Carole Lawrence is an award-winning novelist, poet, composer, and playwright. In addition to Edinburgh Twilight, Edinburgh Duskand Edinburgh Midnight in the Ian Hamilton Mysteries series, she has authored novellas, short stories, and poems―many of them translated internationally. She is a two-time Pushcart Prize nominee for poetry and has won the Euphoria Poetry Prize, the Eve of St. Agnes Poetry Award, the Maxim Mazumdar playwriting prize, the Jerry Jazz Musician award for short fiction, and the Chronogram Literary Fiction Award.
Her plays and musicals have been produced in several countries, as well as on NPR; her physics play, Strings, nominated for an Innovative Theater Award, was produced at the Kennedy Center. A Hawthornden Fellow, she is on the faculty of NYU and Gotham Writers Workshop, as well as the Cape Cod Writers Center and San Miguel Writers’ Conference. Find her on TwitterFacebook, and Instagram.
In this post, Carole discusses how the city she’s called home for over two decades continues to inspire her in her new historical thriller, Cleopatra’s Daggerher advice for other writers, and more!
Name: Carole Lawrence
Literary agent: Paige Wheeler
Book title: Cleopatra’s Dagger
Publisher: Thomas & Mercer
Expected release date: April 1, 2022
Genre/category: Historical Mystery/Thriller
Previous titles: As Carole Lawrence: Edinburgh Twilight, Edinburgh Dusk, Edinburgh Midnight. As CE Lawrence: Silent Screams, Silent Victim, Silent Kills, Silent Slaughter
Elevator pitch for the book: New York, 1880. Elizabeth van den Broek is the only female reporter at the Herald, the city’s most popular newspaper. Then she and her bohemian friend Carlotta Ackerman find a woman’s body wrapped like a mummy in a freshly dug hole in Central Park—the intended site of an obelisk called Cleopatra’s Needle. The macabre discovery takes Elizabeth away from the society pages to follow an investigation into New York City’s darkest shadows.
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What prompted you to write this book?
My publisher wanted a new series with a female protagonist. I’ve long been a big fan of journalism, so I thought it would be fun to create a kind of Nellie Bly prototype before Nellie Bly herself actually showed up on the scene. I chose New York because it was the most important city in the country in 1880, and also because I thought it would be fun to learn more about the city I have lived in for half of my life.
How long did it take to go from idea to publication? And did the idea change during the process?
It was about a year and a half—longer than we had originally planned, thanks to COVID (and also because I had to complete a contract for another series for a different publisher).
The original story was to be based on an idea from my cousin Jacques involving the Beast of Gevaudan, a mysterious creature that terrorized a French province in the 18th century. I was going to write about the return of the Beast a hundred years later, but because of COVID, I couldn’t travel to France. So I’ve postponed that one until (hopefully) a later book in the series.
Are there any surprises or learning moments in the publishing process for this title?
I wasn’t exactly surprised, but I was incredibly grateful for how much support Thomas & Mercer has given me during this process. They have been fabulous!
Were there any surprises in the writing process for this book?
I wasn’t prepared for what a vast canvas the history of New York City is. I’d done research for my historical thrillers in Edinburgh, and I did a lot of reading, but it was containable. Edinburgh is undoubtedly Scotland’s most important city, and has an ancient past, but I didn’t find the research that intimidating. There’s always more to know, of course, but I was pretty happy with my sources and the amount of knowledge I gained.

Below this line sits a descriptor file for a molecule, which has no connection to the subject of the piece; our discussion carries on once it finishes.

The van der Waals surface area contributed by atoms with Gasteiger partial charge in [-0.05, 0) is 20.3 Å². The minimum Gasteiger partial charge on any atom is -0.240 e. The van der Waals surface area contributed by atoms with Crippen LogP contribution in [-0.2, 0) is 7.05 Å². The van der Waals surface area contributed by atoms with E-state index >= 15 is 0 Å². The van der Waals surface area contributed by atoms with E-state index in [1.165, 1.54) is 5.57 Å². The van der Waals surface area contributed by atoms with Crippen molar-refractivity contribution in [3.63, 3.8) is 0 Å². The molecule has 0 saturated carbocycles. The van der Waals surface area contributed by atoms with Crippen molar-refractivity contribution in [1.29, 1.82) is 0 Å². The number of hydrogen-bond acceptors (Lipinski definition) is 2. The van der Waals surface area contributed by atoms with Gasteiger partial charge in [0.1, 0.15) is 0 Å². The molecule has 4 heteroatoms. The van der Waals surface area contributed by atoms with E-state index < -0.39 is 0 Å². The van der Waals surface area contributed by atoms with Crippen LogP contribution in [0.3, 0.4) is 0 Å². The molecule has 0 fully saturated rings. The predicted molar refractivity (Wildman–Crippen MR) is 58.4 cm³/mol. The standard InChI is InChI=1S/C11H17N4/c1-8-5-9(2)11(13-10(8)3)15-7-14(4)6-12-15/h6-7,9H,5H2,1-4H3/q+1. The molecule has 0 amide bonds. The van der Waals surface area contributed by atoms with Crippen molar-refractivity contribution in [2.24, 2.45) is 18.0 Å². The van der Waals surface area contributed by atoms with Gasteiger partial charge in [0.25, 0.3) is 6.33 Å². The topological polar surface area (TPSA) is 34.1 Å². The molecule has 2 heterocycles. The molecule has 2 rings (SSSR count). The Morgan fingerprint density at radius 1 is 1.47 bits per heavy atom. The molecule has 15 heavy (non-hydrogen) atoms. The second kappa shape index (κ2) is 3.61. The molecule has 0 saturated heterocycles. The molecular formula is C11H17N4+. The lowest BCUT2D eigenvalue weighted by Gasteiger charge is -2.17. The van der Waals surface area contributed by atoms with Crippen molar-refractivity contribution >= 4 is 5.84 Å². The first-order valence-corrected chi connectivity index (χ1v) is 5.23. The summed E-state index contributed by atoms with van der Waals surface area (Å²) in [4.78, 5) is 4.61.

So when I decided to set this new series in New York, I thought it would be similar—maybe even easier. After all, I’ve lived in New York for over 25 years, and I’ve worked here even longer. I was so wrong.
The more I read, the more I realized the vast scope of this place, its importance to the history of our country—and the world—from its very beginning. It has been at the center of our country’s evolution—for better or worse—from the moment the first Dutch settlers set foot on Manhattan Island. This city is so deep, and so wide, and the research at times felt unending and impossible.
Every time I ordered a research book, I discovered half a dozen others that seemed equally indispensable. I felt like no matter how much I read, I would never know enough. Eventually I talked myself down from panicking and just accepted that I could only do so much, and that I could always learn more for the sequel. It was a pretty humbling experience.
What do you hope readers will get out of your book?
I hope they’ll have a good time, of course; that they’re engaged in the story and enjoy the ride. But I really hope that the themes of my story resonate with readers— social injustice and inequality, the gulf between rich and poor, the connection between poverty and crime.
We face the same problems today in our increasingly polarized society. Sometimes these things are easier to see when they are once removed (in this case, by time itself, since this takes place nearly 150 years ago). Maybe it’s a lofty aim, but if my book makes just one reader think more deeply about these issues, I’ll be happy.
If you could share one piece of advice with other writers, what would it be?
Write a book you would like to read. Follow your bliss, follow your passions. And never, ever stop rewriting until you are convinced your work is as good as it possibly can be. Writing is a long game, and it’s not for you unless you really enjoy the process of writing.
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